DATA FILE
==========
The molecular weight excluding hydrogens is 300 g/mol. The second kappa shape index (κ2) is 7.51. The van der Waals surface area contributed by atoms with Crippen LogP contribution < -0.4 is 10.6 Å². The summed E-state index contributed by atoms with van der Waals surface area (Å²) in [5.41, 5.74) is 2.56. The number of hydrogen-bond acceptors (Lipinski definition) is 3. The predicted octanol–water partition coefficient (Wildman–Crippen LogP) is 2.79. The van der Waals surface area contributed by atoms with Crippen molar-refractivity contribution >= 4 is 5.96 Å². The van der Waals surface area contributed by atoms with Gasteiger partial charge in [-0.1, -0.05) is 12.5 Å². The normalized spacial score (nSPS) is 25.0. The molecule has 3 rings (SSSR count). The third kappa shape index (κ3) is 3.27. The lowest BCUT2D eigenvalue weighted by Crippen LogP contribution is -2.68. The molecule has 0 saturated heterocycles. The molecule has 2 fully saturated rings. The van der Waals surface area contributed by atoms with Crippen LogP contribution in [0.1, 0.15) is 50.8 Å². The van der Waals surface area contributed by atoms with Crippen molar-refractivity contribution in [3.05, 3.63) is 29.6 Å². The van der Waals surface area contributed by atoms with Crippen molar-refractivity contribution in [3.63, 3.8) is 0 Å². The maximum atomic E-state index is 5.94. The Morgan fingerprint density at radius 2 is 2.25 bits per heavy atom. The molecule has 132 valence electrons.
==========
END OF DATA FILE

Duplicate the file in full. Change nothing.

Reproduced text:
The molecular weight excluding hydrogens is 300 g/mol. The second kappa shape index (κ2) is 7.51. The van der Waals surface area contributed by atoms with Crippen LogP contribution < -0.4 is 10.6 Å². The summed E-state index contributed by atoms with van der Waals surface area (Å²) in [5.41, 5.74) is 2.56. The number of hydrogen-bond acceptors (Lipinski definition) is 3. The predicted octanol–water partition coefficient (Wildman–Crippen LogP) is 2.79. The van der Waals surface area contributed by atoms with Crippen molar-refractivity contribution >= 4 is 5.96 Å². The van der Waals surface area contributed by atoms with Gasteiger partial charge in [-0.1, -0.05) is 12.5 Å². The normalized spacial score (nSPS) is 25.0. The molecule has 3 rings (SSSR count). The third kappa shape index (κ3) is 3.27. The lowest BCUT2D eigenvalue weighted by Crippen LogP contribution is -2.68. The molecule has 0 saturated heterocycles. The molecule has 2 fully saturated rings. The van der Waals surface area contributed by atoms with Crippen LogP contribution in [0.1, 0.15) is 50.8 Å². The van der Waals surface area contributed by atoms with Crippen molar-refractivity contribution in [3.05, 3.63) is 29.6 Å². The van der Waals surface area contributed by atoms with Crippen molar-refractivity contribution in [3.63, 3.8) is 0 Å². The maximum atomic E-state index is 5.94. The Morgan fingerprint density at radius 2 is 2.25 bits per heavy atom. The molecule has 132 valence electrons.